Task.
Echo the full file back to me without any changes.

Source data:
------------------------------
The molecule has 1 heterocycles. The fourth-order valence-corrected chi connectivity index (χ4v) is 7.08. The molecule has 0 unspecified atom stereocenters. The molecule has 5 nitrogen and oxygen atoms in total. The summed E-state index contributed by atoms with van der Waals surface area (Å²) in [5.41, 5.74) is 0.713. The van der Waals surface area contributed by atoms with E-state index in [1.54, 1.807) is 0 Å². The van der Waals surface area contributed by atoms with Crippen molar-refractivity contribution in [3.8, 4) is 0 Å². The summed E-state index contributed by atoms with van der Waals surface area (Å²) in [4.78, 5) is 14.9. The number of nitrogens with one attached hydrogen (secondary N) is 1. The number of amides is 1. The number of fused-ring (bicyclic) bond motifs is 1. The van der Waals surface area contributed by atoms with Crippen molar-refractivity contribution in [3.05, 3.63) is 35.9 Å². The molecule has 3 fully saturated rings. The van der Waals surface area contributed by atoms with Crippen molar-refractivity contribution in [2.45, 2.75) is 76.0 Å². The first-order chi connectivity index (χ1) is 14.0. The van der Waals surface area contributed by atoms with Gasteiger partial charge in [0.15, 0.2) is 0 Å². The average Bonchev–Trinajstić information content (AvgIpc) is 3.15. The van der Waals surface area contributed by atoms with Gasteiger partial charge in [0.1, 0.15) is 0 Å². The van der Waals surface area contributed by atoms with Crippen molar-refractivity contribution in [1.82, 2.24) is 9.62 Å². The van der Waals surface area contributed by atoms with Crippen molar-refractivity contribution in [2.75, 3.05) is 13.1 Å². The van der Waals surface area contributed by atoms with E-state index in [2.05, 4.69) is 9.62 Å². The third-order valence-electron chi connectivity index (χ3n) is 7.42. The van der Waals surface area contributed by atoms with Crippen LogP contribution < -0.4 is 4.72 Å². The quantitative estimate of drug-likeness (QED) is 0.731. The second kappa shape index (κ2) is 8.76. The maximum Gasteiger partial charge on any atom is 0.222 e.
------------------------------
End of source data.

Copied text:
The molecule has 1 heterocycles. The fourth-order valence-corrected chi connectivity index (χ4v) is 7.08. The molecule has 0 unspecified atom stereocenters. The molecule has 5 nitrogen and oxygen atoms in total. The summed E-state index contributed by atoms with van der Waals surface area (Å²) in [5.41, 5.74) is 0.713. The van der Waals surface area contributed by atoms with E-state index in [1.54, 1.807) is 0 Å². The van der Waals surface area contributed by atoms with Crippen molar-refractivity contribution in [3.8, 4) is 0 Å². The summed E-state index contributed by atoms with van der Waals surface area (Å²) in [4.78, 5) is 14.9. The number of nitrogens with one attached hydrogen (secondary N) is 1. The number of amides is 1. The number of fused-ring (bicyclic) bond motifs is 1. The van der Waals surface area contributed by atoms with Crippen molar-refractivity contribution in [3.05, 3.63) is 35.9 Å². The molecule has 3 fully saturated rings. The van der Waals surface area contributed by atoms with Crippen molar-refractivity contribution in [2.45, 2.75) is 76.0 Å². The first-order chi connectivity index (χ1) is 14.0. The van der Waals surface area contributed by atoms with Gasteiger partial charge in [0.15, 0.2) is 0 Å². The average Bonchev–Trinajstić information content (AvgIpc) is 3.15. The van der Waals surface area contributed by atoms with Gasteiger partial charge in [0.1, 0.15) is 0 Å². The van der Waals surface area contributed by atoms with Crippen molar-refractivity contribution in [1.82, 2.24) is 9.62 Å². The van der Waals surface area contributed by atoms with Crippen molar-refractivity contribution in [2.75, 3.05) is 13.1 Å². The van der Waals surface area contributed by atoms with E-state index in [2.05, 4.69) is 9.62 Å². The third-order valence-electron chi connectivity index (χ3n) is 7.42. The van der Waals surface area contributed by atoms with Crippen LogP contribution < -0.4 is 4.72 Å². The quantitative estimate of drug-likeness (QED) is 0.731. The second kappa shape index (κ2) is 8.76. The maximum Gasteiger partial charge on any atom is 0.222 e.